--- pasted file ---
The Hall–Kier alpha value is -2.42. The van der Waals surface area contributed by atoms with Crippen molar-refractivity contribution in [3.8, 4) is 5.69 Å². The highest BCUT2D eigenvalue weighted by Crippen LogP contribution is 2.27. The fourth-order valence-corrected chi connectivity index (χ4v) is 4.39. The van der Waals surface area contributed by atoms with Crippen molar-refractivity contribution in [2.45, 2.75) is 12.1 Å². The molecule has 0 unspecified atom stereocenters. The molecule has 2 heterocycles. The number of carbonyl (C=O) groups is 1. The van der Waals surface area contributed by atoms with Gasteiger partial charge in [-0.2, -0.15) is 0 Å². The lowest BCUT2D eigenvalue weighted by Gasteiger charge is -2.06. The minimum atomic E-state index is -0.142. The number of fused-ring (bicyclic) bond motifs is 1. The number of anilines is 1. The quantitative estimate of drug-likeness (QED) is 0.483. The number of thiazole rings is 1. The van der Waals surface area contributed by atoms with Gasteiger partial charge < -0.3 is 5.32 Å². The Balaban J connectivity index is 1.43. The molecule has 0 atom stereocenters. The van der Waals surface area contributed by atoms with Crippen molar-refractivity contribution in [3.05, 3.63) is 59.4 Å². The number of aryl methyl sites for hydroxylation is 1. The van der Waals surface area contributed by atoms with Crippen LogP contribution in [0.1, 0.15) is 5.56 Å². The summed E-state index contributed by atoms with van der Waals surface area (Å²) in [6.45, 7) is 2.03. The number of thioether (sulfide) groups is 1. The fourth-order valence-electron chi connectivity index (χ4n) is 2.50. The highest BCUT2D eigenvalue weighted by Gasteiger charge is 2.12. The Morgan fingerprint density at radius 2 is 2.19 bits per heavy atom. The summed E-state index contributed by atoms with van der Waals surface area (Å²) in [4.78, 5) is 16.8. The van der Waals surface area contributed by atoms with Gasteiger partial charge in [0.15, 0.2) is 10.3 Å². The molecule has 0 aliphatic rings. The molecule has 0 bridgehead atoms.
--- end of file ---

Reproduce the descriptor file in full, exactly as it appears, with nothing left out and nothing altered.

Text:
The Hall–Kier alpha value is -2.42. The van der Waals surface area contributed by atoms with Crippen molar-refractivity contribution in [3.8, 4) is 5.69 Å². The highest BCUT2D eigenvalue weighted by Crippen LogP contribution is 2.27. The fourth-order valence-corrected chi connectivity index (χ4v) is 4.39. The van der Waals surface area contributed by atoms with Crippen molar-refractivity contribution in [2.45, 2.75) is 12.1 Å². The molecule has 0 unspecified atom stereocenters. The molecule has 2 heterocycles. The number of carbonyl (C=O) groups is 1. The van der Waals surface area contributed by atoms with Gasteiger partial charge in [-0.2, -0.15) is 0 Å². The lowest BCUT2D eigenvalue weighted by Gasteiger charge is -2.06. The minimum atomic E-state index is -0.142. The number of fused-ring (bicyclic) bond motifs is 1. The number of anilines is 1. The quantitative estimate of drug-likeness (QED) is 0.483. The number of thiazole rings is 1. The van der Waals surface area contributed by atoms with Gasteiger partial charge < -0.3 is 5.32 Å². The Balaban J connectivity index is 1.43. The molecule has 0 atom stereocenters. The van der Waals surface area contributed by atoms with Crippen molar-refractivity contribution in [3.05, 3.63) is 59.4 Å². The number of aryl methyl sites for hydroxylation is 1. The van der Waals surface area contributed by atoms with Crippen LogP contribution in [0.1, 0.15) is 5.56 Å². The summed E-state index contributed by atoms with van der Waals surface area (Å²) in [6.45, 7) is 2.03. The number of thioether (sulfide) groups is 1. The fourth-order valence-electron chi connectivity index (χ4n) is 2.50. The highest BCUT2D eigenvalue weighted by Gasteiger charge is 2.12. The Morgan fingerprint density at radius 2 is 2.19 bits per heavy atom. The summed E-state index contributed by atoms with van der Waals surface area (Å²) in [4.78, 5) is 16.8. The van der Waals surface area contributed by atoms with Gasteiger partial charge in [0.15, 0.2) is 10.3 Å². The molecule has 0 aliphatic rings. The molecule has 0 bridgehead atoms.